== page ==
Condensation or deposition of water above the Earth's surface creates clouds. In general, clouds develop in any air mass that becomes saturated (relative humidity becomes 100%). Saturation can occur by way of atmospheric mechanisms that cause the temperature of an air mass to be cooled to its dew point or frost point. The following mechanisms or processes can achieve this outcome causing clouds to develop:
Orographic uplift occurs when air is forced to rise because of the physical presence of elevated land. As the parcel rises it cools as a result of adiabatic expansion at a rate of approximately 10° Celsius per 1,000 meters until saturation. The development of clouds and resulting heavy quantities of precipitation along the west coast of Canada are mainly due to this process.
Convectional lifting is associated with surface heating of the air at the ground surface. If enough heating occurs, the mass of air becomes warmer and lighter than the air in the surrounding environment, and just like a hot air balloon it begins to rise, expand, and cool. When sufficient cooling has taken place saturation occurs forming clouds. This process is active in the interior of continents and near the equator forming cumulus clouds and or cumulonimbus clouds (thunderstorms). The rain that is associated with the development of thunderstorm clouds is delivered in large amounts over short periods of time in extremely localized areas.
Convergence or frontal lifting takes place when two masses of air come together. In most cases, the two air masses have different temperature and moisture characteristics. One of the air masses is usually warm and moist, while the other is cold and dry. The leading edge of the latter air mass acts as an inclined wall or front causing the moist warm air to be lifted. Of course the lifting causes the warm moist air mass to cool due to expansion resulting in saturation. This cloud formation mechanism is common at the mid-latitudes where cyclones form along the polar front and near the equator where the trade winds meet at the Intertropical Convergence Zone.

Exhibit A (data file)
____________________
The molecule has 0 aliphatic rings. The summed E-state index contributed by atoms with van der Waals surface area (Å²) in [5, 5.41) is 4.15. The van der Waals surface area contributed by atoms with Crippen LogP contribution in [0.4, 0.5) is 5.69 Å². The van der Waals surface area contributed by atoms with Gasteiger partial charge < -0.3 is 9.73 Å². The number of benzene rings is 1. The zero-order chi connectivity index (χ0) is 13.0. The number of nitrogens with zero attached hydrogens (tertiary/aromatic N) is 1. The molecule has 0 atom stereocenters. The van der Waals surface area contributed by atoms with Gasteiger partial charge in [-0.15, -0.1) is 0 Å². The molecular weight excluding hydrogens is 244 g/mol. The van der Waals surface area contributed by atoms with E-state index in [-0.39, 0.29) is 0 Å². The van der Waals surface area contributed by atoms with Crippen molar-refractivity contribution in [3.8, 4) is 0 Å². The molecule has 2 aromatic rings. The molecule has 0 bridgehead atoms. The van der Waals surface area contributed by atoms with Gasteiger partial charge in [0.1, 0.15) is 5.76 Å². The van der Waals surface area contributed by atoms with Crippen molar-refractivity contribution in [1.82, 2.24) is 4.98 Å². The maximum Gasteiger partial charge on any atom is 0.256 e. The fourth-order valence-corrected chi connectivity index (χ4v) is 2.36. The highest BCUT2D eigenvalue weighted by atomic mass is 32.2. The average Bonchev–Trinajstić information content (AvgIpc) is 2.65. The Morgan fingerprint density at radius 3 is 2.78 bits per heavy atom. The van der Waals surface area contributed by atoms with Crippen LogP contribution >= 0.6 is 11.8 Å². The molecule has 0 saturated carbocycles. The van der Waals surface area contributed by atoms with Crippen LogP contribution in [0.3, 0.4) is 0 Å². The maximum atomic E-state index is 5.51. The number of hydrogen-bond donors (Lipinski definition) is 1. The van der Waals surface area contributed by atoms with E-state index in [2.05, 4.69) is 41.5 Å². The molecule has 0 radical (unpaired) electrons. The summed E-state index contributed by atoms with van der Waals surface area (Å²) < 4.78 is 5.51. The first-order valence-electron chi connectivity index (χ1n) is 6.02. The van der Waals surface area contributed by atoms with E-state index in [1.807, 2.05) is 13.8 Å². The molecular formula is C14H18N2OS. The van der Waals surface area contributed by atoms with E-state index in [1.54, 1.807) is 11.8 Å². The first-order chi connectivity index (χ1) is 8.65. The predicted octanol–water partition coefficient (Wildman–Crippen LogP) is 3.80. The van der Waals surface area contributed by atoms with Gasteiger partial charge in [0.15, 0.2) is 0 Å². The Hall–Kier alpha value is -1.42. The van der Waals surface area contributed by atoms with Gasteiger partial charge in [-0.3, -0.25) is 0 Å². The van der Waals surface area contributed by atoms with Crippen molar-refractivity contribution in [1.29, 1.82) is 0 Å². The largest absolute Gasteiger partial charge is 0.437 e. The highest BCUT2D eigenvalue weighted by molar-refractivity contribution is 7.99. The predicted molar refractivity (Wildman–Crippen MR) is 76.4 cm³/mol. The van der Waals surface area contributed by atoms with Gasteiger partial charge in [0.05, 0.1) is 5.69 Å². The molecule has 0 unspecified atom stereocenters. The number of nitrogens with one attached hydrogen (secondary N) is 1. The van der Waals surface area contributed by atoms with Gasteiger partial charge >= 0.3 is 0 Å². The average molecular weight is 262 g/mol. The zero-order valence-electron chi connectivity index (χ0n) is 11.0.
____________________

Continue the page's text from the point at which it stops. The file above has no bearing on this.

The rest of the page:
Radiative cooling occurs when the sun is no longer supplying the ground and overlying air with energy derived from solar insolation (e.g., night). Instead, the surface of the Earth now begins to lose energy in the form of longwave radiation, which causes the ground and air above it to cool. The clouds that result from this type of cooling take the form of surface fog.
Of course these causes of cloud development do not always act in a singular fashion. It is possible to get combinations of all four types, such as when convection and orographic uplift cause summer afternoon cloud development and showers in the mountains.
Figures 1 and 2 describe percent global cloud coverage averaged for the months of July and January using 8 years of data. From these images one can see the effects of convergence, frontal lifting, and orographic uplift in enhancing cloud cover over select areas of the Earth.
In Figure 1 the highest levels of cloud cover occur over the mid-latitude cyclone storm tracks of both hemispheres, Intertropical Convergence Zone over land surfaces, and the Indian monsoon region (orographic lifting). Lowest values occur over the subtropical deserts, the subsidence regions of the subtropical oceans, and the polar regions. Color range: blue - red - white, Values: 0 - 100%. Global mean = 59%, Minimum = 1%, Maximum = 95%.
In Figure 2 the highest levels of cloud cover occur over the mid-latitude cyclone storm tracks of both hemispheres and the Intertropical Convergence Zone over land surfaces. Lowest values occur over the subtropical deserts, the subsidence regions of the subtropical oceans, and over the South Pole. Color range: blue - red - white, Values: 0 - 100%. Global mean = 59%, Minimum = 1%, Maximum = 96%.